Limestone is a carbonate sedimentary rock, composed of the skeletal fragments of marine organisms such as coral and molluscs. Its major materials are the minerals calcite and aragonite, which are different crystal forms of calcium carbonate. A related rock is dolostone, which contains a high percentage of the mineral dolomite, CaMg2. In fact, in old USGS publications, dolostone was referred to as magnesian limestone, a term now reserved for magnesium-deficient dolostones or magnesium-rich limestones. About 10% of sedimentary rocks are limestones; the solubility of limestone in water and weak acid solutions leads to karst landscapes, in which water erodes the limestone over thousands to millions of years. Most cave systems are through limestone bedrock. Limestone has numerous uses: as a building material, an essential component of concrete, as aggregate for the base of roads, as white pigment or filler in products such as toothpaste or paints, as a chemical feedstock for the production of lime, as a soil conditioner, or as a popular decorative addition to rock gardens.
Like most other sedimentary rocks, most limestone is composed of grains. Most grains in limestone are skeletal fragments of marine organisms such as foraminifera; these organisms secrete shells made of aragonite or calcite, leave these shells behind when they die. Other carbonate grains composing limestones are ooids, peloids and extraclasts. Limestone contains variable amounts of silica in the form of chert or siliceous skeletal fragment, varying amounts of clay and sand carried in by rivers; some limestones do not consist of grains, are formed by the chemical precipitation of calcite or aragonite, i.e. travertine. Secondary calcite may be deposited by supersaturated meteoric waters; this produces speleothems, such as stalactites. Another form taken by calcite is oolitic limestone, which can be recognized by its granular appearance; the primary source of the calcite in limestone is most marine organisms. Some of these organisms can construct mounds of rock building upon past generations. Below about 3,000 meters, water pressure and temperature conditions cause the dissolution of calcite to increase nonlinearly, so limestone does not form in deeper waters.
Limestones may form in lacustrine and evaporite depositional environments. Calcite can be dissolved or precipitated by groundwater, depending on several factors, including the water temperature, pH, dissolved ion concentrations. Calcite exhibits an unusual characteristic called retrograde solubility, in which it becomes less soluble in water as the temperature increases. Impurities will cause limestones to exhibit different colors with weathered surfaces. Limestone may be crystalline, granular, or massive, depending on the method of formation. Crystals of calcite, dolomite or barite may line small cavities in the rock; when conditions are right for precipitation, calcite forms mineral coatings that cement the existing rock grains together, or it can fill fractures. Travertine is a banded, compact variety of limestone formed along streams where there are waterfalls and around hot or cold springs. Calcium carbonate is deposited where evaporation of the water leaves a solution supersaturated with the chemical constituents of calcite.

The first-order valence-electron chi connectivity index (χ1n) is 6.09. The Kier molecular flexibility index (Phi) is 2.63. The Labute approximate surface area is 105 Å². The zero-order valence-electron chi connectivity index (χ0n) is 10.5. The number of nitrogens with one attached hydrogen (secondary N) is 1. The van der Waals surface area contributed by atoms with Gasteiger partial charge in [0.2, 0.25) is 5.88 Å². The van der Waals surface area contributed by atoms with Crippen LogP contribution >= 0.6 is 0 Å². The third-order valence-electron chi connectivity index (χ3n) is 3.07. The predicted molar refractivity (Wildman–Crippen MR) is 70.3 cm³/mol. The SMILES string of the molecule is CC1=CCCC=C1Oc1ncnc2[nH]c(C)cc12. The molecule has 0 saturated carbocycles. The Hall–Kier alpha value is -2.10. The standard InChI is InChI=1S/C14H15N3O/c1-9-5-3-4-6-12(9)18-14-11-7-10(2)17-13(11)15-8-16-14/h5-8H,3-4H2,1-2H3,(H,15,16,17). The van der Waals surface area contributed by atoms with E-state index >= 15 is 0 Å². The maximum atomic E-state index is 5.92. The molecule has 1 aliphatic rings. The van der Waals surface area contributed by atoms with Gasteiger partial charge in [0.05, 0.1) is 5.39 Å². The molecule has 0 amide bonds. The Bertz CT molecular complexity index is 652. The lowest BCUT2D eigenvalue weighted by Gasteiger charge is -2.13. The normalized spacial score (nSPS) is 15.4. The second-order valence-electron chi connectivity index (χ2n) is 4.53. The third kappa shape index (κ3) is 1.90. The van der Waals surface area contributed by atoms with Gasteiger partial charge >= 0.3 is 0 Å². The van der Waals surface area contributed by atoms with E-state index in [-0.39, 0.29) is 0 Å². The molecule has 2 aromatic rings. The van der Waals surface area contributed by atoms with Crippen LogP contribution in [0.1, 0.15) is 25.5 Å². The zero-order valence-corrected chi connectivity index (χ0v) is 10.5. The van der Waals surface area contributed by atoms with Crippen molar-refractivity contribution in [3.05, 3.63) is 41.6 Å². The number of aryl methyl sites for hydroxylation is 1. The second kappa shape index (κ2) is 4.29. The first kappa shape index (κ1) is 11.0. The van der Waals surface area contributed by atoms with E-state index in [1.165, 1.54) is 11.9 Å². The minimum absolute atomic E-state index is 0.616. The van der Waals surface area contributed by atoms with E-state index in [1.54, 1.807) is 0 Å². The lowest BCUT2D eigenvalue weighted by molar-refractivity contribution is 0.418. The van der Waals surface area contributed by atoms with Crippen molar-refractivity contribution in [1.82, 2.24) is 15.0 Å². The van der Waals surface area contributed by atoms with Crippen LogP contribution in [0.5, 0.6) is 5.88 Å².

Tufa, a porous or cellular variety of travertine, is found near waterfalls. Coquina is a poorly consolidated limestone composed of pieces of coral or shells. During regional metamorphism that occurs during the mountain building process, limestone recrystallizes into marble. Limestone is a parent material of Mollisol soil group. Two major classification schemes, the Folk and the Dunham, are used for identifying the types of carbonate rocks collectively known as limestone. Robert L. Folk developed a classification system that places primary emphasis on the detailed composition of grains and interstitial material in carbonate rocks. Based on composition, there are three main components: allochems and cement; the Folk system uses two-part names. It is helpful to have a petrographic microscope when using the Folk scheme, because it is easier to determine the components present in each sample; the Dunham scheme focuses on depositional textures. Each name is based upon the texture of the grains. Robert J. Dunham published his system for limestone in 1962.
Dunham divides the rocks into four main groups based on relative proportions of coarser clastic particles. Dunham names are for rock families, his efforts deal with the question of whether or not the grains were in mutual contact, therefore self-supporting, or whether the rock is characterized by the presence of frame builders and algal mats. Unlike the Folk scheme, Dunham deals with the original porosity of the rock; the Dunham scheme is more useful for hand samples because it is based on texture, not the grains in the sample. A revised classification was proposed by Wright, it adds some diagenetic patterns and can be summarized as follows: See: Carbonate platform About 10% of all sedimentary rocks are limestones. Limestone is soluble in acid, therefore forms many erosional landforms; these include limestone pavements, pot holes, cenotes and gorges. Such erosion landscapes are known
British Virgin Islands